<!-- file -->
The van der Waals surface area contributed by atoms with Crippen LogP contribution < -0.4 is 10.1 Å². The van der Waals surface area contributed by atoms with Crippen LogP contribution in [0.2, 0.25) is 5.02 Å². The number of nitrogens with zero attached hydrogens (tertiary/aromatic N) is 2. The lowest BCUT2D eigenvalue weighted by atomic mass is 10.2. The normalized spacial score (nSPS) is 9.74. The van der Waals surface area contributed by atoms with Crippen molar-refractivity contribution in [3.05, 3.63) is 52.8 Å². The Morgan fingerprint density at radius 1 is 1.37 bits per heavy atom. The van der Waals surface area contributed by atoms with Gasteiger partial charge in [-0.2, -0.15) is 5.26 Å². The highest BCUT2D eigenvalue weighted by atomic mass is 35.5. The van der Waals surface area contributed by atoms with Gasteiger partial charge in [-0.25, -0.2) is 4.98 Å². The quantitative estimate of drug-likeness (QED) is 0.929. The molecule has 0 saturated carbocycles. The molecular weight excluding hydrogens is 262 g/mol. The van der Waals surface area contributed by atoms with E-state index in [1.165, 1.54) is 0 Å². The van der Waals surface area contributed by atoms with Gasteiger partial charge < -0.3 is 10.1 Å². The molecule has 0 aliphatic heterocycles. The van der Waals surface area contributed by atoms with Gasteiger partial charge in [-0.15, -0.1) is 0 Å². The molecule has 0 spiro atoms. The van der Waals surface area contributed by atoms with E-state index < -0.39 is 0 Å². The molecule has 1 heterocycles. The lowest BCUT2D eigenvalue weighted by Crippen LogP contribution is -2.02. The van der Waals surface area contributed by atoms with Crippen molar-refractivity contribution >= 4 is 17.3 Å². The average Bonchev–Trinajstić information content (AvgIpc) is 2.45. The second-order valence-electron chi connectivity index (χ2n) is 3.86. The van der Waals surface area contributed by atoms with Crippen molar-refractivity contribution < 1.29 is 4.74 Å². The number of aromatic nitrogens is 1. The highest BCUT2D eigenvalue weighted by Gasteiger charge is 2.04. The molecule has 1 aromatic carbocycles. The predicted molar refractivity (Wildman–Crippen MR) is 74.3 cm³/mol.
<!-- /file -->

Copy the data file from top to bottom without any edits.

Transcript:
The van der Waals surface area contributed by atoms with Crippen LogP contribution < -0.4 is 10.1 Å². The van der Waals surface area contributed by atoms with Crippen LogP contribution in [0.2, 0.25) is 5.02 Å². The number of nitrogens with zero attached hydrogens (tertiary/aromatic N) is 2. The lowest BCUT2D eigenvalue weighted by atomic mass is 10.2. The normalized spacial score (nSPS) is 9.74. The van der Waals surface area contributed by atoms with Crippen molar-refractivity contribution in [3.05, 3.63) is 52.8 Å². The Morgan fingerprint density at radius 1 is 1.37 bits per heavy atom. The van der Waals surface area contributed by atoms with Gasteiger partial charge in [-0.2, -0.15) is 5.26 Å². The highest BCUT2D eigenvalue weighted by atomic mass is 35.5. The van der Waals surface area contributed by atoms with Gasteiger partial charge in [-0.25, -0.2) is 4.98 Å². The quantitative estimate of drug-likeness (QED) is 0.929. The molecule has 0 saturated carbocycles. The molecular weight excluding hydrogens is 262 g/mol. The van der Waals surface area contributed by atoms with E-state index in [1.165, 1.54) is 0 Å². The van der Waals surface area contributed by atoms with Gasteiger partial charge < -0.3 is 10.1 Å². The molecule has 0 aliphatic heterocycles. The van der Waals surface area contributed by atoms with Gasteiger partial charge in [-0.15, -0.1) is 0 Å². The molecule has 0 spiro atoms. The van der Waals surface area contributed by atoms with E-state index < -0.39 is 0 Å². The molecule has 1 heterocycles. The lowest BCUT2D eigenvalue weighted by Crippen LogP contribution is -2.02. The van der Waals surface area contributed by atoms with Crippen molar-refractivity contribution >= 4 is 17.3 Å². The average Bonchev–Trinajstić information content (AvgIpc) is 2.45. The second-order valence-electron chi connectivity index (χ2n) is 3.86. The van der Waals surface area contributed by atoms with Crippen molar-refractivity contribution < 1.29 is 4.74 Å². The number of aromatic nitrogens is 1. The highest BCUT2D eigenvalue weighted by Gasteiger charge is 2.04. The molecule has 1 aromatic carbocycles. The predicted molar refractivity (Wildman–Crippen MR) is 74.3 cm³/mol.